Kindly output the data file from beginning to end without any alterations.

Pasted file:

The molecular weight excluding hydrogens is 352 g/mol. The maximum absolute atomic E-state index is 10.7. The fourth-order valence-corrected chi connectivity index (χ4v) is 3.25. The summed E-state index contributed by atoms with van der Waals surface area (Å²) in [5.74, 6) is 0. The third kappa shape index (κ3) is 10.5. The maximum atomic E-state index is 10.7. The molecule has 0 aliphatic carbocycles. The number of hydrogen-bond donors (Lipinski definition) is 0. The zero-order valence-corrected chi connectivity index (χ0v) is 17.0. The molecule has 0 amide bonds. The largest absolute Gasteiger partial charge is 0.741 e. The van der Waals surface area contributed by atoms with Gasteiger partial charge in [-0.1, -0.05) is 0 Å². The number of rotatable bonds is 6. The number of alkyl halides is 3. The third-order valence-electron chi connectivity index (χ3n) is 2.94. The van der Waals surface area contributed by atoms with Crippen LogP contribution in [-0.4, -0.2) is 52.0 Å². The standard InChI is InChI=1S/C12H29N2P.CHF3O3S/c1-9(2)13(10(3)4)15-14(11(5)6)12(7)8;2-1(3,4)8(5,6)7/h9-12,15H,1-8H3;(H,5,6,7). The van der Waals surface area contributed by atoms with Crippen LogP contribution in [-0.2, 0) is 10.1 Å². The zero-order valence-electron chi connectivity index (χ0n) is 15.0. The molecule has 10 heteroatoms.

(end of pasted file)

The molecular weight excluding hydrogens is 352 g/mol. The maximum absolute atomic E-state index is 10.7. The fourth-order valence-corrected chi connectivity index (χ4v) is 3.25. The summed E-state index contributed by atoms with van der Waals surface area (Å²) in [5.74, 6) is 0. The third kappa shape index (κ3) is 10.5. The maximum atomic E-state index is 10.7. The molecule has 0 aliphatic carbocycles. The number of hydrogen-bond donors (Lipinski definition) is 0. The zero-order valence-corrected chi connectivity index (χ0v) is 17.0. The molecule has 0 amide bonds. The largest absolute Gasteiger partial charge is 0.741 e. The van der Waals surface area contributed by atoms with Gasteiger partial charge in [-0.1, -0.05) is 0 Å². The number of rotatable bonds is 6. The number of alkyl halides is 3. The third-order valence-electron chi connectivity index (χ3n) is 2.94. The van der Waals surface area contributed by atoms with Crippen LogP contribution in [-0.4, -0.2) is 52.0 Å². The standard InChI is InChI=1S/C12H29N2P.CHF3O3S/c1-9(2)13(10(3)4)15-14(11(5)6)12(7)8;2-1(3,4)8(5,6)7/h9-12,15H,1-8H3;(H,5,6,7). The van der Waals surface area contributed by atoms with Crippen LogP contribution in [-0.2, 0) is 10.1 Å². The zero-order valence-electron chi connectivity index (χ0n) is 15.0. The molecule has 10 heteroatoms.